Organic management: starts from the communicative, human, open, compassionate, giving, listening, building, creative, containing, widening, eye-contacting, assuring, re-assuring skill/talent/craft of a teacher.* The experience of practising this skill/talent/craft is pooled into the department – some become specialists, some become cementers, some become fillers, some become pruners, some become diggers, some become sowers, the HoD becomes the tender. The departments become the areas of delivery which collectively are the profile of the school (the park, with 1600 hills that rise and valleys that bow, with paths that run and oaks that stay, with saplings that promise and bed plants that spread, with water features that sing and exotic plants that wonder, with perennials that deliver with happy, smiling faces), the headteacher is the organiser of the services provided (the architect, the boundary wall and the entrance).
Managerialism: starts with the politicisation of the service provided. It starts by defining the idealised end-product of a service on a national scale as the needs/aims through which to run the service. It puts in place an infrastructure to ensure that those needs are met (OFSTED, governors, school management) which drives the process of the service to guarantee that the needs/aims are met. Anything which is alternative and incidental to the needs/aims is either pruned or left to whither. Success is a list or a number – the measure of the needs/aims – which are applauded and rewarded; alternative is a failure, and is ignored. The national needs/aims of the service are incorporated into the provision which inexorably becomes transmissive, cold, convergent, efficient, delivered, didactic, piling, provided, chanelled, propagandising, un-engaging, statemental, repetitive. Pupils become consumers – they receive their education with little commitment and little response. They become educated, but in an overgrown, tasteless and over-obvious way. Once they leave education, they are over-qualified and naïve about work.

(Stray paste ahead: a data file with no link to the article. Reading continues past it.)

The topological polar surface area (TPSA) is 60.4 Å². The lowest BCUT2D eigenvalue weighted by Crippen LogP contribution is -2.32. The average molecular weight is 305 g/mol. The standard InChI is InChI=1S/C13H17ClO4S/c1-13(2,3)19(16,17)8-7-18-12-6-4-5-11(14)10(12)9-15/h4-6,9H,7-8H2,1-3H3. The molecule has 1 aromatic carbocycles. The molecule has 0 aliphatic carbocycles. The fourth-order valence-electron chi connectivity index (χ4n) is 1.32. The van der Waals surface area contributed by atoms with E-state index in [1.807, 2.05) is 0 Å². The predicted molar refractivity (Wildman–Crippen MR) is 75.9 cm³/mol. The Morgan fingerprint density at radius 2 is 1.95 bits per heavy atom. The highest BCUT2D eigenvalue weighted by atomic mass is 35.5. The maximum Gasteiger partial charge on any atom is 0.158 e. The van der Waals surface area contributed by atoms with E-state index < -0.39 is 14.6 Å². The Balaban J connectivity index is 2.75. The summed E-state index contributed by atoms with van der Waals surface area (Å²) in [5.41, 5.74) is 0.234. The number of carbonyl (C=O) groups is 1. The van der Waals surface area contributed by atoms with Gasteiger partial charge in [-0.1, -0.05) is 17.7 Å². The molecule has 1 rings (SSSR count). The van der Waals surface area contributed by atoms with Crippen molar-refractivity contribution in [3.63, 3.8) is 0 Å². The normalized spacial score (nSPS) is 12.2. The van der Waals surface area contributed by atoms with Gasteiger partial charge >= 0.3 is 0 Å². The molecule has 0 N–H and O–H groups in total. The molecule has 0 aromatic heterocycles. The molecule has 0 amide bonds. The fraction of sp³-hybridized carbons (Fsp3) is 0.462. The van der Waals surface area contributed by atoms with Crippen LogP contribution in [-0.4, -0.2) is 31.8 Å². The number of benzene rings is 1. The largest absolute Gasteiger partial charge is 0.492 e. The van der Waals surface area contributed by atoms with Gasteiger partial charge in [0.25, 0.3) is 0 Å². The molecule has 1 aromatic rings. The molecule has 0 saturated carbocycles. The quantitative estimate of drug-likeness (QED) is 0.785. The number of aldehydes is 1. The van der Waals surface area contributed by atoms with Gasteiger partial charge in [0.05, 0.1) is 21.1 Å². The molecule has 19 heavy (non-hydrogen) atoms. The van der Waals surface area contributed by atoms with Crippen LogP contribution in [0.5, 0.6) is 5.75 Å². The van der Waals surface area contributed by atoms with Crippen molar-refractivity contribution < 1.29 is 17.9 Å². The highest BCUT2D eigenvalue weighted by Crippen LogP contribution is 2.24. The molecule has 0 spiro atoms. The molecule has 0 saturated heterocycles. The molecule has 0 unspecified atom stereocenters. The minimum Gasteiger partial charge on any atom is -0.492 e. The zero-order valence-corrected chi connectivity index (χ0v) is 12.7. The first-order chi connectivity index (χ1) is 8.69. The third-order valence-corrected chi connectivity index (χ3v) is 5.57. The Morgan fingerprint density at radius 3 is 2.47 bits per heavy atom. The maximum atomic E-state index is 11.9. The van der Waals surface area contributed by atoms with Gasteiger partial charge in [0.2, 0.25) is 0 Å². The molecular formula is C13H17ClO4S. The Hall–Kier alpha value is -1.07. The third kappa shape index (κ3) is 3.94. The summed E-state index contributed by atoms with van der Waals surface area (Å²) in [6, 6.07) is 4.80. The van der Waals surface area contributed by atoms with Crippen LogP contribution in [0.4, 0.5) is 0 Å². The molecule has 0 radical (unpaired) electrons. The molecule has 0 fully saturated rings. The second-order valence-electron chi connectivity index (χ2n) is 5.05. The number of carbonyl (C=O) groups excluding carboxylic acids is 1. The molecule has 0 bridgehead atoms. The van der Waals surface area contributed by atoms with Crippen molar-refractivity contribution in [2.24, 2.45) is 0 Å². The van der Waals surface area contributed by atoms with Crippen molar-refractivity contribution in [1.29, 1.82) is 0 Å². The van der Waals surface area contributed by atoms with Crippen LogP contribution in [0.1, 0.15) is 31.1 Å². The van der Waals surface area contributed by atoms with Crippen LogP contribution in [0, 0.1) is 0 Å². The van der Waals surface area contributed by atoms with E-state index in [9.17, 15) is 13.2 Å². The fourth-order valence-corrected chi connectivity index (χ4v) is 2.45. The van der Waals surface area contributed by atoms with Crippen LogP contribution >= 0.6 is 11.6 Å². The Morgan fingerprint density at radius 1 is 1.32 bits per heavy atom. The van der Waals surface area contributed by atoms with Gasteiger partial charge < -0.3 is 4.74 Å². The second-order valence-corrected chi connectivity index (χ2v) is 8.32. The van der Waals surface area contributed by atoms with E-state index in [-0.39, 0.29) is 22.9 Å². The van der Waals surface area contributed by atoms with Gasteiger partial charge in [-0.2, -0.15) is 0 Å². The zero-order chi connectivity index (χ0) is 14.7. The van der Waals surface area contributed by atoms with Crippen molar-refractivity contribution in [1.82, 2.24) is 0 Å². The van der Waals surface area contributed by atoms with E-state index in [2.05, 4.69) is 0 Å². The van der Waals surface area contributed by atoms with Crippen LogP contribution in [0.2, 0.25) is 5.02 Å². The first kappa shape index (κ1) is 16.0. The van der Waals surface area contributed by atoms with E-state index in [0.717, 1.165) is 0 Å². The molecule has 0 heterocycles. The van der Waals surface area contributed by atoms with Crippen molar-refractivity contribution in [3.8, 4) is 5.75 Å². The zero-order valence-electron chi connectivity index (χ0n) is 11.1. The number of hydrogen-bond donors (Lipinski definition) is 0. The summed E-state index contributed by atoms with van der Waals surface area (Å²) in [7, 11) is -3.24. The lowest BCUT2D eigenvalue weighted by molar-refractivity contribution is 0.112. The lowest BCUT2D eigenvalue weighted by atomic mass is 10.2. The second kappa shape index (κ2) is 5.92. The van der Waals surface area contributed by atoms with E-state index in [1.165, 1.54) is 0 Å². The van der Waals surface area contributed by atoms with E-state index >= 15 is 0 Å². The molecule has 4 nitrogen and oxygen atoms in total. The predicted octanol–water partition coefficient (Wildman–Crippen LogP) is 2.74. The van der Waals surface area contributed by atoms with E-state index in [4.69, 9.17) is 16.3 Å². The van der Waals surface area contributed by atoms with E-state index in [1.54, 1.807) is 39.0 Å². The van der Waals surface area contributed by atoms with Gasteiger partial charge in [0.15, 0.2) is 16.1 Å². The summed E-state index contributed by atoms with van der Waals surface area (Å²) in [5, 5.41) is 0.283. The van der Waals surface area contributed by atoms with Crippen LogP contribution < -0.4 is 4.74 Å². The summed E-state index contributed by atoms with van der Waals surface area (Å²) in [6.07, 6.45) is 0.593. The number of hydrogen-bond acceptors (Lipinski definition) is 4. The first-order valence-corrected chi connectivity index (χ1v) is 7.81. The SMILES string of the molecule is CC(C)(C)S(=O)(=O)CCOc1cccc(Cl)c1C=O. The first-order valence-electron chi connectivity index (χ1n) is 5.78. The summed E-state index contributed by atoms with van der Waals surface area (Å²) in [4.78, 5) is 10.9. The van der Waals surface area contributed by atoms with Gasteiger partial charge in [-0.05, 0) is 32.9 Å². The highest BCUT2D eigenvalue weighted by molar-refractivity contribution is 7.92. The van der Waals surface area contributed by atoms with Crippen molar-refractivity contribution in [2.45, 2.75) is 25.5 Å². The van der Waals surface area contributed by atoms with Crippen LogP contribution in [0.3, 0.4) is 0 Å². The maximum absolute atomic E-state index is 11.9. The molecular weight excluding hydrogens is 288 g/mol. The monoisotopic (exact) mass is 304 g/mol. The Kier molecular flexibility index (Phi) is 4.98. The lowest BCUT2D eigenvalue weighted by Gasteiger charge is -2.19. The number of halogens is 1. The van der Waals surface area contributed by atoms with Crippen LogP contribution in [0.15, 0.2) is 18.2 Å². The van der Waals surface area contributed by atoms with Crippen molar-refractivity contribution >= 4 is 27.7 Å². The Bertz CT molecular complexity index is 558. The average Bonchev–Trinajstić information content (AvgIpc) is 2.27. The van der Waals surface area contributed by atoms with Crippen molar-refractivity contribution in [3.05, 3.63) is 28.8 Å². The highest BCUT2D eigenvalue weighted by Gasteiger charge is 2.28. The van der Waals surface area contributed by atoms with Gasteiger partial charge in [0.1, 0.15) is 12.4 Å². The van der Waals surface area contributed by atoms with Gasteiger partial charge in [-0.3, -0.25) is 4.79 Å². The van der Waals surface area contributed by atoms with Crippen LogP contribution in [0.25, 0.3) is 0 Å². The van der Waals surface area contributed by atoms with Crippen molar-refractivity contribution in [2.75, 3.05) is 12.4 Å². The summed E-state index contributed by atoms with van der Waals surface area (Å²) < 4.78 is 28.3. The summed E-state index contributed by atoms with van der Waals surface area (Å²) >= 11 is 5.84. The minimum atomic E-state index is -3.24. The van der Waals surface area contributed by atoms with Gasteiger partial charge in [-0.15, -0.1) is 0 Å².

* Are teachers perfect simply because they are teachers? No. But they participate – to varying degrees of surfing and dancing – in a naturally perfect action: teaching. Can teachers get better at teaching? Yes, they can train themselves to ease out their insistencies and certainties, their presumptions and fore-clusions, which make their teaching gnarled, inflexible, preclusive and constrictive. Do teachers need to be told how to teach? No, they need to be nurtured.
“They become educated, but in an overgrown, tasteless and over-obvious way.”
Like hydroponically grown, ‘forced’ vegetables, they are soft, lacking fibre in their cell walls, vulnerable to predation by insects, fungi and infections.
The parallel is exact.
… and this is because the ‘means’ of education – the means of achieving the figure-defined ends – is mere process. To meet targets there is the urgency to not waste time and outcome on anything which cannot be regulated/controlled/driven. So instead of leading our charges by the hand down the broad steps of acquiring/sorting/arranging Knowledge, of connecting/matrix-ing Understanding, of testing/questioning/playing Evaluation, we do all of the damn work ourselves and force-feed it to them like so much manure – “c’mon, finish up, all of it, it’s good for you!”. Those that are good at remembering stuff score well, those that aren’t don’t. We do not teach our pupils so much now as we educationally programme them to behave in a certain way. ‘Educational behaviourism, it’s the way of the future, don’t bother with all that thinking and study, just sit there and receive. Mouth open! Good children. Comes in glossy books with lots of little boxes. It’s colourful too!’
communication & managerialism & teaching craft wormhole: Professionalism … in teaching
management wormhole: Resource
philosophy wormhole: is Koestler important // ?
results-led education wormhole: Now, let’s think this through, shall we? The clunkish philosophy driving today’s education.
valley wormhole: King of the World